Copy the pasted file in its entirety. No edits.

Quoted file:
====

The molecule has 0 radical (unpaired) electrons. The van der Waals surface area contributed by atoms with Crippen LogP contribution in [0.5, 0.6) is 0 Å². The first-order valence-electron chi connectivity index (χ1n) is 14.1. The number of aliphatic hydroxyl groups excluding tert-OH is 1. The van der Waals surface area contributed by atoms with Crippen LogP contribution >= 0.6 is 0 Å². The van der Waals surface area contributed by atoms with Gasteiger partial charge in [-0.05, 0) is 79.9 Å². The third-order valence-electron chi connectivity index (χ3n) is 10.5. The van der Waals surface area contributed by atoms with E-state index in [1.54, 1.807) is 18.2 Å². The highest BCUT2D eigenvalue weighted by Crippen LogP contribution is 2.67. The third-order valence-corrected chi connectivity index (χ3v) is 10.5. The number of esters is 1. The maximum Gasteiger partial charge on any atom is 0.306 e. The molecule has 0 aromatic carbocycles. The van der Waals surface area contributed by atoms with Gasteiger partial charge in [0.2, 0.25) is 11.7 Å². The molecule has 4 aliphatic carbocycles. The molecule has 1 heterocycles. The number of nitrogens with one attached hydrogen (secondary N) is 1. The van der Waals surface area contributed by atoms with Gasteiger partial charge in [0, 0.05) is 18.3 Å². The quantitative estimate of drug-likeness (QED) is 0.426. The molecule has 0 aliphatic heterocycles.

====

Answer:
The molecule has 0 radical (unpaired) electrons. The van der Waals surface area contributed by atoms with Crippen LogP contribution in [0.5, 0.6) is 0 Å². The first-order valence-electron chi connectivity index (χ1n) is 14.1. The number of aliphatic hydroxyl groups excluding tert-OH is 1. The van der Waals surface area contributed by atoms with Crippen LogP contribution >= 0.6 is 0 Å². The van der Waals surface area contributed by atoms with Gasteiger partial charge in [-0.05, 0) is 79.9 Å². The third-order valence-electron chi connectivity index (χ3n) is 10.5. The van der Waals surface area contributed by atoms with E-state index in [1.54, 1.807) is 18.2 Å². The highest BCUT2D eigenvalue weighted by Crippen LogP contribution is 2.67. The third-order valence-corrected chi connectivity index (χ3v) is 10.5. The number of esters is 1. The maximum Gasteiger partial charge on any atom is 0.306 e. The molecule has 0 aromatic carbocycles. The van der Waals surface area contributed by atoms with Gasteiger partial charge in [0.2, 0.25) is 11.7 Å². The molecule has 4 aliphatic carbocycles. The molecule has 1 heterocycles. The number of nitrogens with one attached hydrogen (secondary N) is 1. The van der Waals surface area contributed by atoms with Gasteiger partial charge in [0, 0.05) is 18.3 Å². The quantitative estimate of drug-likeness (QED) is 0.426. The molecule has 0 aliphatic heterocycles.